He has been told by critics that cutting pay, pensions and jobs and salvaging the public sector would worsen the situation by reducing tax receipts and pushing more people onto benefits.

Shadow chancellor Ed Balls calls Osborne’s judgement “woefully lacking.”

If economic growth was the Chancellor’s priority, he would have a point.

But neither economic growth nor cutting national debt is of supreme importance to him or his austerity programme.

Austerity amounts to a systematic transfer of national wealth from labour and the poor to capital and the rich to boost corporate profits.

When Osborne claims that big business and the rich will pay more in tax, he is taking us all for mugs and, if we were to believe him, we would be.

Does anyone believe that it came as a bolt from the blue to Osborne to learn that Starbucks, Google, Amazon and countless other companies are, as the Commons public affairs committee says, “immorally” minimising their tax bills?

Of course not, just as he wasn’t shocked by Philip Green’s tax-avoidance schemes that benefited him to the tune of hundreds of millions of pounds.

If anything, this systematic self-enrichment qualified him to become a government adviser.

Big business and the rich are increasingly in the firing line for their employment of various means to dodge paying the sums in tax that their incomes dictate they should be paying.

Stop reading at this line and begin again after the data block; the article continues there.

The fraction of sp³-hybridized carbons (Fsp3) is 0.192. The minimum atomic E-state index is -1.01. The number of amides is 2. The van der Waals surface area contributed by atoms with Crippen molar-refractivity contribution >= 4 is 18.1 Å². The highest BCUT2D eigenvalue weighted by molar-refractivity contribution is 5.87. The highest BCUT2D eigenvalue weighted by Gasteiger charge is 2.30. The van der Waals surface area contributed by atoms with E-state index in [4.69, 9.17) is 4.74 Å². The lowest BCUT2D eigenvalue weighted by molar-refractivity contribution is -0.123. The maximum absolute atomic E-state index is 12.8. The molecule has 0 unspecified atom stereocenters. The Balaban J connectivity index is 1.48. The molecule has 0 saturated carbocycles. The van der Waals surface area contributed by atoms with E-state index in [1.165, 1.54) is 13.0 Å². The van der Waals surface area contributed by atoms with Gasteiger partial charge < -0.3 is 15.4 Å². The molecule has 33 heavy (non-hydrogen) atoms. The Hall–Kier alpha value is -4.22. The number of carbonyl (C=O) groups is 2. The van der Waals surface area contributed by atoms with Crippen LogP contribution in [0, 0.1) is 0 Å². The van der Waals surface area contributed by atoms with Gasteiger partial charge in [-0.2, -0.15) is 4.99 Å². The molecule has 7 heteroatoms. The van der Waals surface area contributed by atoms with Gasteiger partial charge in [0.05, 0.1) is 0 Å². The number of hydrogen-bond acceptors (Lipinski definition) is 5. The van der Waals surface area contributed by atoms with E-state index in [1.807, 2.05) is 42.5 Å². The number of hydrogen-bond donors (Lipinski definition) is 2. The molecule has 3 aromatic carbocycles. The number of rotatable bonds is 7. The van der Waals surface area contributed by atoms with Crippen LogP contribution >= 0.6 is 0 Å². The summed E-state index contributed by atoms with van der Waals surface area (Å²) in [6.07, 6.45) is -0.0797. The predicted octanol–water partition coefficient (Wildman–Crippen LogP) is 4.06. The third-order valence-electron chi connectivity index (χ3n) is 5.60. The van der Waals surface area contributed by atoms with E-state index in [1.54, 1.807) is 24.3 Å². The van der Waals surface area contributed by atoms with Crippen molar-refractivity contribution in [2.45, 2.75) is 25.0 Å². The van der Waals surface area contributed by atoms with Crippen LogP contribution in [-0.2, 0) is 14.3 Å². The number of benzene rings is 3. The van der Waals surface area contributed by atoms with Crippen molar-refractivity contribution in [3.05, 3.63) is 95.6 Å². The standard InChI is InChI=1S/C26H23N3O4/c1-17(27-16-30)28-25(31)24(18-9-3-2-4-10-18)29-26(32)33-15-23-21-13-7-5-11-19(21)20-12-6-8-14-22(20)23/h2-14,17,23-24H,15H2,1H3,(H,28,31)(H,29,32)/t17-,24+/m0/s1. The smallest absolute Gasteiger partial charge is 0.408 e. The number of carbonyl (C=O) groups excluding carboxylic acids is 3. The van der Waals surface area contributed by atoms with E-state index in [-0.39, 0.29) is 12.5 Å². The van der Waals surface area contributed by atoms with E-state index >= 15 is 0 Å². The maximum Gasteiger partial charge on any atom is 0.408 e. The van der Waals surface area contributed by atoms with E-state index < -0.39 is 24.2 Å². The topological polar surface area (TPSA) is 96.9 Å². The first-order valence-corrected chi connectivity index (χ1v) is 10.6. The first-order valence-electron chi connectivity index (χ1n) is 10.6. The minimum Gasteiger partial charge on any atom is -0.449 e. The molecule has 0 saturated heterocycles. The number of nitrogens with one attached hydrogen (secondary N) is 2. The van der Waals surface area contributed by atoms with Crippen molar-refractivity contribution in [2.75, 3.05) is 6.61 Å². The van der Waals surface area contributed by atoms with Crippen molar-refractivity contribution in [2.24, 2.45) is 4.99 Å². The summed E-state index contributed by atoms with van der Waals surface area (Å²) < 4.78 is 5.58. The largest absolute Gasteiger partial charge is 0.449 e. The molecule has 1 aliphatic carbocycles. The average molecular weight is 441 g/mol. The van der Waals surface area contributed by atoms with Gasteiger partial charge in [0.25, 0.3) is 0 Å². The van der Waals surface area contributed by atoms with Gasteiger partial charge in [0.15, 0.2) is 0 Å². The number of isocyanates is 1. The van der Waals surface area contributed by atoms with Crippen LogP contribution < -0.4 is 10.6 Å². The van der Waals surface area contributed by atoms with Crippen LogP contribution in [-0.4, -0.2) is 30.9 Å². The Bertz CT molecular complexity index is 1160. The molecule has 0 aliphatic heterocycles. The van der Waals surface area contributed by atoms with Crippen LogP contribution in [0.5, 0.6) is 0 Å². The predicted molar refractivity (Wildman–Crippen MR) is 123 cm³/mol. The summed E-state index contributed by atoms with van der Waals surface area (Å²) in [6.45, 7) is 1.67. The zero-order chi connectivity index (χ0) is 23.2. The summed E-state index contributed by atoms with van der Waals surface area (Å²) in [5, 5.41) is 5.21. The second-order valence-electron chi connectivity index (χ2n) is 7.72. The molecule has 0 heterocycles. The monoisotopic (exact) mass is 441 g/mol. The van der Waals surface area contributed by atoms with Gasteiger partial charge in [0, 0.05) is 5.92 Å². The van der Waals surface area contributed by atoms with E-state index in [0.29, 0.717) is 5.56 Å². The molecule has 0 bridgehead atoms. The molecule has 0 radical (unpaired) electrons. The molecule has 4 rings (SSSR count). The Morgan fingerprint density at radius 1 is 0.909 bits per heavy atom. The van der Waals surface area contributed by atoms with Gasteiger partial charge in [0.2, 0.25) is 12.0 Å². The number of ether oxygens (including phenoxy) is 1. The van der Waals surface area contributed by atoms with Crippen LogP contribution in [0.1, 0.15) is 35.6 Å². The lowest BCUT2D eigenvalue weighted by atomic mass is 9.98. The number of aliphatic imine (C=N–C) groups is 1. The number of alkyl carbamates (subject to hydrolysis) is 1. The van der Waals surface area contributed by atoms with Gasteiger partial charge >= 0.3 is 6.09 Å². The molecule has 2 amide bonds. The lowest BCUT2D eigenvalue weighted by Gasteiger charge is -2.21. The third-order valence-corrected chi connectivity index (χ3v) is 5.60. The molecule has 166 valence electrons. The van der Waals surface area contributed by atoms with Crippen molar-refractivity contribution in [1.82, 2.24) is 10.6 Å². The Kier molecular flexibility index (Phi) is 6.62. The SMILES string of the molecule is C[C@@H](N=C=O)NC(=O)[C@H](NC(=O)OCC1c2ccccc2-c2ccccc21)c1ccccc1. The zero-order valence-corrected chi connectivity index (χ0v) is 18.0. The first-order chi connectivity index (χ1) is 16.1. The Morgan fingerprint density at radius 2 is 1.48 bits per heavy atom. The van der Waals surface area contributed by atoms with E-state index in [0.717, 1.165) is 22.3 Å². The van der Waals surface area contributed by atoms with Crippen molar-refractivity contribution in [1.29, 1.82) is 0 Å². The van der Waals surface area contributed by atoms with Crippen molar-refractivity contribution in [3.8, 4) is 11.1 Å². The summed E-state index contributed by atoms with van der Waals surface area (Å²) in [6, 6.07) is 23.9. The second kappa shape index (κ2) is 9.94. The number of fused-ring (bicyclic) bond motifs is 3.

The response of their apologists is always that what they are doing is legal, which is generally true.

So easy is it for big business and the rich to swim through the holes in the tax office’s nets that it becomes clear that successive governments share a common belief that taxation is a duty for the weak but an optional extra for the strong.

Politicians often tut-tut about companies and individuals making use of tax-avoidance havens to minimise tax liability in Britain, but most of these havens come under the jurisdiction of the British crown.

It should be crystal clear that continued tolerance of these bolt-holes for the rich is not a mistake. It’s a deliberate policy.

HMRC threatens to take a tough line with self-assessment taxpayers who fill in their tax returns late and this toughness is likely to rake in around £100 million a year.

Where is this tax-gatherer toughness when it comes to transnational corporations that play ducks and drakes with Britain’s tax system?

Starbucks would have us believe that deep soul-searching has caused it to reconsider its approach to paying tax here after previously insisting, laughably, that despite a massive turnover in Britain it had made no profits in the past 15 years.

It is the bad publicity engendered by the positive public attitude to UK Uncut direct action against Starbucks outlets that has prompted a response.

Why should it be up to Starbucks to offer crumbs from its table?

Why has no government given the order to HMRC to go after a whole swathe of companies that pay little or no tax?

It’s because governments of all stripes are in thrall to big business, sharing an expectation that working people, pensioners and the poor should pay for economic crises while the rich and powerful go scot-free.


One response to “Chancellor George Osborne Autumn Statement

  1. Pingback: George Osborne, presented the 2012 budget in the United Kingdom |